Dr Helen Parr
Senior Lecturer in International Relations – SPIRE
Saturday 25 June 2016
48 hours after the referendum, the calculations made by Britain’s most senior politicians are becoming obvious. What those calculations reveal is a complacency that has led to the deepest and most irrevocable change in Britain’s politics in the post-war period.
David Cameron thought he could win the referendum. He thought this because all referenda to date have voted for the status quo. He believed it because in 1975, Harold Wilson’s Labour government won a referendum on staying in the European Community with a large majority. Mr. Cameron allowed himself to think a referendum could be won because he was under pressure from the Eurosceptic right in his own party and in UKIP.
Astonishingly, if news coming out of the remain campaign is accurate, he continued to believe, despite the evidence of the polls, that remain would win on a last minute surge, as people voted to protect their economic interests. They did not. His gamble was reckless, and the consequences are irreversible.
Boris Johnson, it would seem, probably thought he would lose the referendum. He probably thought he could play the principled ‘leave’ leader and strengthen himself to take over after David Cameron’s authority was weakened in a narrow ‘remain’ vote. He almost certainly liked the limelight he got by becoming the acceptable face of the leave campaign. His calculation may well have been decisive in explaining the vote. His affable exterior is popular and he lent gravitas, sucking some of the poison from the sense that the ‘leave’ campaign relied for its momentum on playing up fears about immigration. On Friday morning after the referendum result he looked chastened, uncomfortable, even shocked. He certainly did not act as a man who had just won the principled victory of his political career.
As for Jeremy Corbyn, by most accounts he could not bring himself deeply to care about the referendum. For Corbyn, Britain’s membership of the EU was never the most important issue. A day after Labour was defeated – for Corbyn did say that he supported remain – Shadow Chancellor John McDonnell said that the government should abandon its budget surplus targets and concentrate on an investment programme.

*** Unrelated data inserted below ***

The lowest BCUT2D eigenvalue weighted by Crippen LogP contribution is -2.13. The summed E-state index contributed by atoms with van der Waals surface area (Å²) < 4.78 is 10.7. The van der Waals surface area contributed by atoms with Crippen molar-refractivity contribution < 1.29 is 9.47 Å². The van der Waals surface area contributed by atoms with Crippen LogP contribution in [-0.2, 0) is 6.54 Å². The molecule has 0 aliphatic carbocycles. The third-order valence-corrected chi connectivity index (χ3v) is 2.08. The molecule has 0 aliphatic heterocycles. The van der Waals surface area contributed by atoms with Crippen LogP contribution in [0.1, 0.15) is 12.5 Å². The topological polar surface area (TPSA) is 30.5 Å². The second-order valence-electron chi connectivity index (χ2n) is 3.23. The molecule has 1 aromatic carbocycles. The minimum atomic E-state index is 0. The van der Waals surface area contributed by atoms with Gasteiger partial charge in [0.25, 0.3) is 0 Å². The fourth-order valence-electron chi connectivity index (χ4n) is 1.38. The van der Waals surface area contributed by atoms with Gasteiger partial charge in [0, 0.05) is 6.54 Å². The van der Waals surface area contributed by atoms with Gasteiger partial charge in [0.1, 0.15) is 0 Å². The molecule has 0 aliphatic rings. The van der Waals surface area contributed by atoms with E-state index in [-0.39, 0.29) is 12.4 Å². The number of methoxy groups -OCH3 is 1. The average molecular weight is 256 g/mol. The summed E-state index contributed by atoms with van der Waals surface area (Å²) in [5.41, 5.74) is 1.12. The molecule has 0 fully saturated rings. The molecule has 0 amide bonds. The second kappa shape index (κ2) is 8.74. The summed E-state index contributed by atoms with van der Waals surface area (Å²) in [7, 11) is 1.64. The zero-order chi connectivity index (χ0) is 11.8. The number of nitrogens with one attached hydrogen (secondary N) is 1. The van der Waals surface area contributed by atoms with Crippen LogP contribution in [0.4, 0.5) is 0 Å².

Corbyn’s calculation seems obvious. Let the Conservative Party tear themselves apart, and wait to step in with a genuinely socialist alternative. If Corbyn believes he can win a general election on the back of Conservative in-fighting, then he too is blind to all the evidence. His support amongst Labour’s membership is largely metropolitan and young, (exactly the people who voted to stay in the EU) and in the elections in May, he failed already to make gains, particularly in Scotland (who were supposed to come back to a less ‘new’ Labour party, but didn’t.)
And now the calculations of the serious pro-leave Conservatives are becoming obvious too. Daniel Hannan MEP’s appearance on Newsnight on the evening of Friday 24 June was widely quoted. He made plain what has been kept under wraps during the campaign, as Conservative Eurosceptics threw in their lot with Farage’s message of ‘take back control’. Many leavers support free movement of labour and do not envisage a significant restriction of immigration. Now, some of those same Eurosceptics want to work for a Britain outside of the EU’s political institutions, but wish to remain part of the single market. They have calculated that the referendum was the best way of getting better special privileges from the EU. It is a calculation that is on a continuum with Mr. Cameron’s moderate Euroscepticism, except that they maintain that by pulling out, they will secure the same or a better status for Britain, without having to accept a tier of government in the EU.